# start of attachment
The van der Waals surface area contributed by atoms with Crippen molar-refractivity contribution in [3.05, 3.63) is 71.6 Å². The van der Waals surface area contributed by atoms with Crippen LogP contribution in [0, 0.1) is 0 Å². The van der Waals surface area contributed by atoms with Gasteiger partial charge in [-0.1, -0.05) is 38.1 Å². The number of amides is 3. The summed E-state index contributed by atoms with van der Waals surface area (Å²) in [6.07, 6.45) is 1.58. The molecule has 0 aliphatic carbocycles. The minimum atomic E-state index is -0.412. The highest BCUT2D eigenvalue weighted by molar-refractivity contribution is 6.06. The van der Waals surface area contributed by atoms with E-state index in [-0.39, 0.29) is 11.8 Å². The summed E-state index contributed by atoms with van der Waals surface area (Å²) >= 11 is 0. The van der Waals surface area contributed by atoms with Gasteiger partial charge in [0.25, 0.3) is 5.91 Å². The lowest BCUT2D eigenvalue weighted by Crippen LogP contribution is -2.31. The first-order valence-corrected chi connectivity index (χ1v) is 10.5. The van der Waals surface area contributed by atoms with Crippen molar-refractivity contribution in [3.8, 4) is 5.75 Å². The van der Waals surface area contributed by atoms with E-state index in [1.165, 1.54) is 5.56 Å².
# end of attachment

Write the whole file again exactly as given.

The van der Waals surface area contributed by atoms with Crippen molar-refractivity contribution in [3.05, 3.63) is 71.6 Å². The van der Waals surface area contributed by atoms with Crippen LogP contribution in [0, 0.1) is 0 Å². The van der Waals surface area contributed by atoms with Gasteiger partial charge in [-0.1, -0.05) is 38.1 Å². The number of amides is 3. The summed E-state index contributed by atoms with van der Waals surface area (Å²) in [6.07, 6.45) is 1.58. The molecule has 0 aliphatic carbocycles. The minimum atomic E-state index is -0.412. The highest BCUT2D eigenvalue weighted by molar-refractivity contribution is 6.06. The van der Waals surface area contributed by atoms with E-state index in [-0.39, 0.29) is 11.8 Å². The summed E-state index contributed by atoms with van der Waals surface area (Å²) >= 11 is 0. The van der Waals surface area contributed by atoms with Gasteiger partial charge in [0.25, 0.3) is 5.91 Å². The lowest BCUT2D eigenvalue weighted by Crippen LogP contribution is -2.31. The first-order valence-corrected chi connectivity index (χ1v) is 10.5. The van der Waals surface area contributed by atoms with Crippen molar-refractivity contribution in [3.8, 4) is 5.75 Å². The van der Waals surface area contributed by atoms with E-state index in [1.165, 1.54) is 5.56 Å².